When the routine advances to the step S26 from the step S19, S21, S23 or S25, fixed SOC control is executed. In this fixed SOC control, the calculated SOC and the target state of charge SOCo are compared, and when SOC<SOCo, a high voltage charging command signal is output to the alternator 1, whereby the lead storage battery 3 is charged using a high charging voltage (in this embodiment, 14.5 [V] is applied to the lead storage battery 3 having a rated voltage of 12 [V]) serving as the first charging voltage through power generation by the alternator 1. Thus, the calculated SOC is raised to the target state of charge SOCo early. When SOC≧SOCo, on the other hand, the lead storage battery 3 is charged using the second charging voltage, which is a lower voltage than the first charging voltage.

The second charging voltage is set at a voltage that is identical to or slightly higher than a voltage for canceling out a discharge voltage supplied to a routinely employed current consumer in order to maintain vehicle travel, for example. Therefore, when the current consumer means 2 are OFF, the lead storage battery 3 is charged principally by the fixed SOC control with the result that a charging load applied to the lead storage battery 3 is reduced greatly.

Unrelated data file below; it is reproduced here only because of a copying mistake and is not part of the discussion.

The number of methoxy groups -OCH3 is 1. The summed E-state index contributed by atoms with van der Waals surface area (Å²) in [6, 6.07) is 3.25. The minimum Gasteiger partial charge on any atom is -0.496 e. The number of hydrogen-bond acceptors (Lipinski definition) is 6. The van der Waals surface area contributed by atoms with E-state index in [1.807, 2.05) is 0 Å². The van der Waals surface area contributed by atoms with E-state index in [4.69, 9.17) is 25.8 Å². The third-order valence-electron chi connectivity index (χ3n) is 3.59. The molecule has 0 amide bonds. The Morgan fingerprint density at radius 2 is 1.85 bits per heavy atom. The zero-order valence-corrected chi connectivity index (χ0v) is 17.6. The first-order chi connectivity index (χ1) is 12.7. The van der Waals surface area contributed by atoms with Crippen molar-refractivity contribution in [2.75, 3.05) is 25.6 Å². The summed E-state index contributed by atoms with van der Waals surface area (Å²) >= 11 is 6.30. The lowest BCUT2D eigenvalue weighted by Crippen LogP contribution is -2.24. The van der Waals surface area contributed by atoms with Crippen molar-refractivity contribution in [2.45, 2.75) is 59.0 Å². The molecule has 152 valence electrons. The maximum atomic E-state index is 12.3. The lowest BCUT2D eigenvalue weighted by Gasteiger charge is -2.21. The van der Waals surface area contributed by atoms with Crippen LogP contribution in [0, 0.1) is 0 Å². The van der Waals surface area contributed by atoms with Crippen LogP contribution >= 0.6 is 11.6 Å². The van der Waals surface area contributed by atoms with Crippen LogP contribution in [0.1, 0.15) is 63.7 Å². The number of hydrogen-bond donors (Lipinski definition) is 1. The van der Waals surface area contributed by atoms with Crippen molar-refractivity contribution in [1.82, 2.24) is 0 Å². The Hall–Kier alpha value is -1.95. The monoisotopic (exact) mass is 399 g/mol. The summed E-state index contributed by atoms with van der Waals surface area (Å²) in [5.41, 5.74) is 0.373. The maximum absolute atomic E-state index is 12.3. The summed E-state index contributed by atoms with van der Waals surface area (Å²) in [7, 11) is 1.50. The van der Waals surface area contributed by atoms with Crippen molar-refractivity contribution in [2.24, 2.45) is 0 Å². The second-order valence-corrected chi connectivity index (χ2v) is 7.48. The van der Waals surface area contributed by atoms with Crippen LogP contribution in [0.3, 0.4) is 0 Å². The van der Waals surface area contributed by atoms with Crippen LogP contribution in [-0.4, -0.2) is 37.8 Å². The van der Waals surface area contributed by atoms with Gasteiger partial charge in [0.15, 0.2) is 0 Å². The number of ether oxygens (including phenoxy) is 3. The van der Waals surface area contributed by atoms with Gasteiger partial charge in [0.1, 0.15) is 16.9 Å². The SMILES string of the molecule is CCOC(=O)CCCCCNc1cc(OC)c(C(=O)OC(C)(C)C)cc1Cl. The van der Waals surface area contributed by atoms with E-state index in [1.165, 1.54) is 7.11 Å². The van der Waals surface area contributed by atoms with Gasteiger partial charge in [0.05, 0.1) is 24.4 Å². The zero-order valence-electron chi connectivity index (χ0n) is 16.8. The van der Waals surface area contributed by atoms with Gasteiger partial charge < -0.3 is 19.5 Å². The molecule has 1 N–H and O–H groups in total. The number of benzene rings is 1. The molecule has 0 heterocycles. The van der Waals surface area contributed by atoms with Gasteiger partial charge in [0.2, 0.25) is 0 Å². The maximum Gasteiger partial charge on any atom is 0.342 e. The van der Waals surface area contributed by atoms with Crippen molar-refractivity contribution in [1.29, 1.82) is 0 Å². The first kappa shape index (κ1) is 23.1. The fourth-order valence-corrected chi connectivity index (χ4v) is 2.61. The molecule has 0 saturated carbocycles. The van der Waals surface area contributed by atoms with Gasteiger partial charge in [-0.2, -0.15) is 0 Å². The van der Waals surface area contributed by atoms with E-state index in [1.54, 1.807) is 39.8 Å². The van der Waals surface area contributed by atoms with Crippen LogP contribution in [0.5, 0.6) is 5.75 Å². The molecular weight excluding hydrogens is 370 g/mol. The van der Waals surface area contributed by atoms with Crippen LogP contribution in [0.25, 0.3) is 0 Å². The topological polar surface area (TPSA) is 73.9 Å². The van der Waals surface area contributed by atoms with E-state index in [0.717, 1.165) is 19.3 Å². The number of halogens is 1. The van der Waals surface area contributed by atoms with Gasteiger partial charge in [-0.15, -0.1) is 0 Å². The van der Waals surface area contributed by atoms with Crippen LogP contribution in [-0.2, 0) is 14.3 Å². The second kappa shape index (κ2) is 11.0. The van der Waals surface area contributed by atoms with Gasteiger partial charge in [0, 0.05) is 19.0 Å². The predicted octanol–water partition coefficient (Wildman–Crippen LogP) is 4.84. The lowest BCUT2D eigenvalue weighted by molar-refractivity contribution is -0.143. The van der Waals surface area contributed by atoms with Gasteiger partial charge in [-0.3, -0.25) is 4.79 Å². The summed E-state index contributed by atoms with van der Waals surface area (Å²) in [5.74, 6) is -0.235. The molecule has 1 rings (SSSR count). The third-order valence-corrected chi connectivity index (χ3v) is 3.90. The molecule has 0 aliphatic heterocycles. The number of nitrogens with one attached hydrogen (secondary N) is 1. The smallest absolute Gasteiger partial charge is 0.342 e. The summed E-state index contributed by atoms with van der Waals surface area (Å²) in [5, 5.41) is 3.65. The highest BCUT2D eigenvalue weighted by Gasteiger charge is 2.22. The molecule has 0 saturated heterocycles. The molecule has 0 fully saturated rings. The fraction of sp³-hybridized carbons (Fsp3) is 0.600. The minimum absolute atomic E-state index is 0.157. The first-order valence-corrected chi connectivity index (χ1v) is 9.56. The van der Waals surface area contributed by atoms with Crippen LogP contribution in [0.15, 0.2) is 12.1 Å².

Hence, in this embodiment, a switching level of the charging voltage applied to the lead storage battery 3 is divided into four stages, namely the first to fourth target state of charge levels SL1 to SL4, on the basis of the terminal voltage VB of the lead storage battery 3 and the calculated SOC, and when the calculated SOC is lower than the target state of charge SOCo at the respective target state of charge levels SL1 to SL4, the lead storage battery 3 is charged by the first charging voltage (high voltage). Thus, unnecessary overcharging is not performed, the load on the lead storage battery 3 can be lightened, and deterioration thereof can be suppressed.